Language Requirements
All applicants must be able to read, write, speak, and understand English. Refer to the current edition of Advisory Circular (AC) 60-28, English Language Skill Standards Required by 14 CFR parts 61, 63, and 65, which states for all certification testing, the applicant needs to read a section of a technical manual, and then write and explain his/her interpretation of the reading. (An appropriate technical manual in this sense means an Airplane Flight Manual (AFM), maintenance manual, or other publication, as appropriate for the certificate or rating sought.)

Foreign Applicants
For foreign applicants located in the United States, all of the requirements for a citizen of the United States apply. This includes applicants who come to the United States just to take the mechanic test.

ORAL AND PRACTICAL SKILL TEST PREREQUISITES
Applicants for a mechanic certificate and/or added rating(s) must meet the applicable knowledge and skill test requirements of § 65.79.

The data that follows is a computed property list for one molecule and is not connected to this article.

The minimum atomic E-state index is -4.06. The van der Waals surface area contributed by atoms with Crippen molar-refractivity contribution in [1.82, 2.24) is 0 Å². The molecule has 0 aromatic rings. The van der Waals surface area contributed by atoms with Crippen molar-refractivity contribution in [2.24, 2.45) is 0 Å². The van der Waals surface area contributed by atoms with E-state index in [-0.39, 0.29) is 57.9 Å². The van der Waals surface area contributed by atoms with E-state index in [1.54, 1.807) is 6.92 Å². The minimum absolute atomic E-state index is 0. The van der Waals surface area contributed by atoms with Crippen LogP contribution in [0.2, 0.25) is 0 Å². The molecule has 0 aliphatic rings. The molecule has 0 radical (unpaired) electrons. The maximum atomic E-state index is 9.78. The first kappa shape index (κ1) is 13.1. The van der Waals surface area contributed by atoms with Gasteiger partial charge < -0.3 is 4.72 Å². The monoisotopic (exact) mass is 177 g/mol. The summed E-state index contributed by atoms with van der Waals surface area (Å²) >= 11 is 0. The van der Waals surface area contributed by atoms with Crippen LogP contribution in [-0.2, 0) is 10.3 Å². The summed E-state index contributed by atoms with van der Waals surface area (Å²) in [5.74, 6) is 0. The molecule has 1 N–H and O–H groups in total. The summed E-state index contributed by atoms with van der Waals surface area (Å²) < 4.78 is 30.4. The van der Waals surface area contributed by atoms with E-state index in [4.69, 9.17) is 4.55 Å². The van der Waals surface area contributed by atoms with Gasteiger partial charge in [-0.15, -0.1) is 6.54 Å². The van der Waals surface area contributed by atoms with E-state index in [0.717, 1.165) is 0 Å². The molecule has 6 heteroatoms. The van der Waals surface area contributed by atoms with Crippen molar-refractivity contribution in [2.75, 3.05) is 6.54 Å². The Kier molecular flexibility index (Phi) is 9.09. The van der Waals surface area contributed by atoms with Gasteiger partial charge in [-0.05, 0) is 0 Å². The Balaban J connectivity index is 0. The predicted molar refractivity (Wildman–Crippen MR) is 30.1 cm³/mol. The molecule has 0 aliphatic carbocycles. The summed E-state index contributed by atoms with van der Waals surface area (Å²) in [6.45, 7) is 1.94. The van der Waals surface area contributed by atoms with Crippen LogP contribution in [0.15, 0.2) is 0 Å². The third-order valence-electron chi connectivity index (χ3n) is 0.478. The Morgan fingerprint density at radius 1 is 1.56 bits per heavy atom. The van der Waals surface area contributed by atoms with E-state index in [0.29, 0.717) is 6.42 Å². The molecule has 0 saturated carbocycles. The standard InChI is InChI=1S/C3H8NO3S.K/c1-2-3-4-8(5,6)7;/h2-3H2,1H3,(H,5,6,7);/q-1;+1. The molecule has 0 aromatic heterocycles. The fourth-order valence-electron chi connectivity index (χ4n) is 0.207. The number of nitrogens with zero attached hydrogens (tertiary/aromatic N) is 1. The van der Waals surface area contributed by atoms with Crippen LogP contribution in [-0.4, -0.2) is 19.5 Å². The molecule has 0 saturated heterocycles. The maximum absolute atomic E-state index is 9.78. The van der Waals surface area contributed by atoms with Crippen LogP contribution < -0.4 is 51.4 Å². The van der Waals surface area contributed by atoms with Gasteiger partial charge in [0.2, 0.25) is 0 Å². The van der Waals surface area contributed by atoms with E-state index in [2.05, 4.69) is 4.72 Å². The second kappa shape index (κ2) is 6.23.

Test Reports
Applicants for the oral and practical tests must present a valid airman test report (with raised, embossed seal) from a computer test center to show proof of successful completion of all sections of the knowledge test. The appropriate knowledge tests are the Aviation Mechanic General (AMG) Aviation Mechanic Airframe (AMA), and Aviation Mechanic Powerplant (AMP), depending on the rating sought. Section 65.71(a)(3) and requires the passage of all of the prescribed tests, which include the knowledge, oral, and practical skill tests, within a 24-month period.

You can find additional information in FAA Order 8900.1 Volume 5, Section 5, Section 2 by going to http://fsims.faa.gov/

If you have additional questions please contact and I will provide you back with an answer and where I found it.

field_vote: 
0
No votes yet
Buddy
Buddy's picture

Hey Denny, correct me if I am wrong, but I thought the 24 months relative to the testing only began after the first test was passed, not when the first test was attempted.